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MathCat last won the day on July 1 2015

MathCat had the most liked content!

About MathCat

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    Latte Macchiato

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    Pure Math

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  1. They told me that the 'authorized institutional official' signature must come from somebody who can confirm you will be conducting your studies at that institution, e.g. dean, acting dean, or department head.
  2. It is unclear to me if I have to submit such forms (meaning 1A and 1B). The email/letter just says to email them with proof of citizenship to accept. To actually begin payment, the award holder's guide says we must send in the form " Request for Instalment and Reinstatement of Award" form, found here: http://www.nserc-crsng.gc.ca/_doc/Students-Etudiants/InstalmentReinstatement_e.pdf The bottom right corner is the bit I am asking about.
  3. They told me I can accept my award in May. They didn't provide any explanation of what "coincides with your insititution's calendar" means, just said I could start in May. For direct applicants: do you know if the required signature of the 'authorized institutional official' on the installment request form is applicable to us, or just those at Canadian institutions?
  4. In general, I agree completely. But I'm currently two thirds of the way through my second year and have no summer funding, so I'd like to start it ASAP. Also, my department does all funding on a quarter-by-quarter basis (we are all guaranteed a full time TAships if we want them, but I could choose to take one quarter at half time, for example, or your advisor can fund you for just one quarter) so the exact timing in the academic year is less important for me. I hope I can take it up in July, if not in May. I'll see what they say in response to my email!
  5. @TakeruK, Thanks for the tax advice, that is good to remember. It's already enough of a headache filing in both countries! So, to clarify: I'm already attending and would like to start the award as early as possible. Do I need to wait until the next academic quarter? My next quarter begins in April, so I couldn't take it up that soon. But then the beginning of the next quarter would be in the summer - and I won't be taking courses or anything (though I will be working on research), so could I even start it then? Do I need to wait until October (the next quarter after that)? I'll email them for an official answer as well, though I suspect they will be rather flooded with emails just now...
  6. For people taking this up at a foreign institution, do you know what the phrase "Available start dates must coincide with the institution’s academic calendar." means with regards to choosing start dates? We can choose any month between May and October, with that restriction. For Canadian institutions you have the options of May, September, and January.
  7. They explicitly stated results by mail only! But I'm not complaining about the emails. I'm a direct applicant from the US, got a CGS-D3 that I must decline (and take PGS-D3 instead).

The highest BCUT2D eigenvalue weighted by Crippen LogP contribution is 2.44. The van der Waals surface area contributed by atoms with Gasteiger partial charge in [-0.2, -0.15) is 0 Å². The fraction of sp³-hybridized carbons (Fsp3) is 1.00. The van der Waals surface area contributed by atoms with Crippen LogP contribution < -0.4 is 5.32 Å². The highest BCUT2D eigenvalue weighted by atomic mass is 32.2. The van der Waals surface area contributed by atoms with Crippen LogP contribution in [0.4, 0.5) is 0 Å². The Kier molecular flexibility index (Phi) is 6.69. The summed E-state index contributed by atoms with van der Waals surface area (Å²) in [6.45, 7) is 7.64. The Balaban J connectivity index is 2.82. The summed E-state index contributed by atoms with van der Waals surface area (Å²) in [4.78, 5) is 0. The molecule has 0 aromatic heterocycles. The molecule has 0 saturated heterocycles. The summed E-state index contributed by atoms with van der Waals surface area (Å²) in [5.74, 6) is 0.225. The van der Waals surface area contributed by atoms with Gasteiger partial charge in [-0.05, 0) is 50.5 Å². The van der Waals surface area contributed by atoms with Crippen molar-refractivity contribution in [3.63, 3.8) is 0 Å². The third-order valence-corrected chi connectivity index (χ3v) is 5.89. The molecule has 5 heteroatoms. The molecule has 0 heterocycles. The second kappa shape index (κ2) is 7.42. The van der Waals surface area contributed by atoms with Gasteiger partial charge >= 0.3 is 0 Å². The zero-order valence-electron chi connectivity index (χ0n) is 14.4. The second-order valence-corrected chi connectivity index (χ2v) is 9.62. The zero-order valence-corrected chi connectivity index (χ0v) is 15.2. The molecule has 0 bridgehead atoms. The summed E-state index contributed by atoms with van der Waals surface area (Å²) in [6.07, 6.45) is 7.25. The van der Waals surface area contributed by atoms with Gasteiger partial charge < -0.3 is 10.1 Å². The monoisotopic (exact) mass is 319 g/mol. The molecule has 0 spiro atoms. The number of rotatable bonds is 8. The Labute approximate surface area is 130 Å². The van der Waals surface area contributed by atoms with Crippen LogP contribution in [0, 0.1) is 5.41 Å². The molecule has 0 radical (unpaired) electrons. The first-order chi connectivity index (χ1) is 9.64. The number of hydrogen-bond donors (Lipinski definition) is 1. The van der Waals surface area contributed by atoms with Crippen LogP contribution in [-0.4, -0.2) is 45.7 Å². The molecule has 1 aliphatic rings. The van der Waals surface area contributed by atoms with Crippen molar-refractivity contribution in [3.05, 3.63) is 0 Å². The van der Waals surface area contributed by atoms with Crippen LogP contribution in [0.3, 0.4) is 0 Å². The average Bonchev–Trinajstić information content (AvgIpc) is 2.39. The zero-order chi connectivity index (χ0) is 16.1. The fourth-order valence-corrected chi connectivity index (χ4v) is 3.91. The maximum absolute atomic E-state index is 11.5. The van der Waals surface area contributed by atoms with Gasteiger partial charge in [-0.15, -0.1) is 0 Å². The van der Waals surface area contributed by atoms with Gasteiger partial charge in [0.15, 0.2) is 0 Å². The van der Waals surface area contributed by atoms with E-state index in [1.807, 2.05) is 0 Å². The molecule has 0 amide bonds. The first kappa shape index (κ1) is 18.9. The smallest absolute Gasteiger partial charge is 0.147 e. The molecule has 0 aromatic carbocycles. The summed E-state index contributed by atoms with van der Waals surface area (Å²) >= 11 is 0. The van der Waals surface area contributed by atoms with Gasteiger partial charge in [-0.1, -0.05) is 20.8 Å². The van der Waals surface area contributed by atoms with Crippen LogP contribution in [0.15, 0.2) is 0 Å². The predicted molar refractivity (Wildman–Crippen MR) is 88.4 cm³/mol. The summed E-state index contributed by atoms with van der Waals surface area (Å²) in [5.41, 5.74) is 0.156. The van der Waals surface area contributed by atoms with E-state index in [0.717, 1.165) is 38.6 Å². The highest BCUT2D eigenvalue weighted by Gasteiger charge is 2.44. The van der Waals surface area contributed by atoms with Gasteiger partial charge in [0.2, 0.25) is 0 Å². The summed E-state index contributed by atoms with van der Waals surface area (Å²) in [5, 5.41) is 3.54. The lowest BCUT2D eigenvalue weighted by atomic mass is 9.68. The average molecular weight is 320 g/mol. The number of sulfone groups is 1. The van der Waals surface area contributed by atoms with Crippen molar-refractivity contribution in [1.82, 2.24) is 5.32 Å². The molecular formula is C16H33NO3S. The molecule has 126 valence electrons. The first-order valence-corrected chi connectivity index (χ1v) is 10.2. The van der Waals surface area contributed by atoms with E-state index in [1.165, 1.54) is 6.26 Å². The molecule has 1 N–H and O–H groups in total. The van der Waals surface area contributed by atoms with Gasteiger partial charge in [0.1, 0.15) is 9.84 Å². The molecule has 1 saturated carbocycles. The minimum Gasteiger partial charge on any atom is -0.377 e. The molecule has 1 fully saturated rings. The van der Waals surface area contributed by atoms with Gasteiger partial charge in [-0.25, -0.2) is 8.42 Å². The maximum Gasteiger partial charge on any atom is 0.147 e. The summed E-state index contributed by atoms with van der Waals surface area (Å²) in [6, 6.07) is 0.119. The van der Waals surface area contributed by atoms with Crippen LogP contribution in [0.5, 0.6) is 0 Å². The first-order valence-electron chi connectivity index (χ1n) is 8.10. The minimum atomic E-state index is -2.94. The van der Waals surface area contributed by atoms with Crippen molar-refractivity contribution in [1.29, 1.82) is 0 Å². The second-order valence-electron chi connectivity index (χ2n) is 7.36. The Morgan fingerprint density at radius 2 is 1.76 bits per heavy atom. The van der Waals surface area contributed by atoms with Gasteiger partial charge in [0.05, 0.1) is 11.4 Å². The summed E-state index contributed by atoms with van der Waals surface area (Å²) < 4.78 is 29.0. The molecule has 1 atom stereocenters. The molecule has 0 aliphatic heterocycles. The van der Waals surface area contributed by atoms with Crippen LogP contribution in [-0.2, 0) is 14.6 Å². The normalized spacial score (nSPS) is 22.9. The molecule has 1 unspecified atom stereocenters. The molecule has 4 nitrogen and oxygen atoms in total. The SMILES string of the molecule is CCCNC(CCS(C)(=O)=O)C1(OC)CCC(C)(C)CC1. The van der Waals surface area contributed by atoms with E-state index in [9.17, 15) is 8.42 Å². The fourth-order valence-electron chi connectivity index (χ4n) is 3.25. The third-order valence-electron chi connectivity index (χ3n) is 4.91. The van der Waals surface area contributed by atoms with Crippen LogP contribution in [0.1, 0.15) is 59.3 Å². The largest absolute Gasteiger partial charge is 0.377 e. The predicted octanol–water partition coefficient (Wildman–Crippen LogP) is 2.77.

8. I agree with the previous posters, but also want to mention that it's not uncommon for departments (or schools) to have loan programs for grad students. In my department, you can get paid a portion of your wages in advance (usually either to help move or to make up for choosing not to teach during the summer), and pay it back by a reduction in your future pay (exact form can be negotiated - e.g. skip a payment or just reduce subsequent payments). So you could also ask about this. I think @TheWalkingGrad's suggested phrasing would probably include this.
  9. I was able to get a visa card from Chase after having an account with them for about a year, but the limit is really low. However, I was able to get a (student) Discover card easily. I applied after having a bank account in the US for approximately 6 months, and received a generous limit that has been raised several times since. A drawback is that not everywhere will accept a Discover card.
  10. My "office" is basically a half-cubicle consisting of only a desk and a chair. The desks have partitions around them but the chairs are in the open. There's also about 20 people in this room.
  11. Lowering the difficulty of the second section by deliberately missing problems in the first section will limit the maximum score you can get.
  12. B. I think I would learn more with a (reasonably) challenging project, and especially if I'm more interested in it. This comes with the caveat that B should still be a project that can be completed within the normal PhD time frame.
  13. Definitely still apply. Many places don't care that much about the GRE, and the rest of your application sounds competitive. If you have time and money to retake it before apps are due, do so. Perhaps think about if you need to revise your studying methods. Also, if the format of the test threw you, definitely use their online practice tests that have the same software (if you didn't do this the first time).
  14. Numerous hate messages (including swastikas with Hail Trump written) were seen on my campus, both before and after the election, and I live in California. Police are investigating an Islamophobic hate crime at a nearby university as well, and allegedly the assailants spouted pro-Trump messages during the attack.
  15. I think it would be inappropriate in a SOP (unless it really influenced your research interests, I suppose), but it is completely appropriate when they ask about diversity in a personal statement.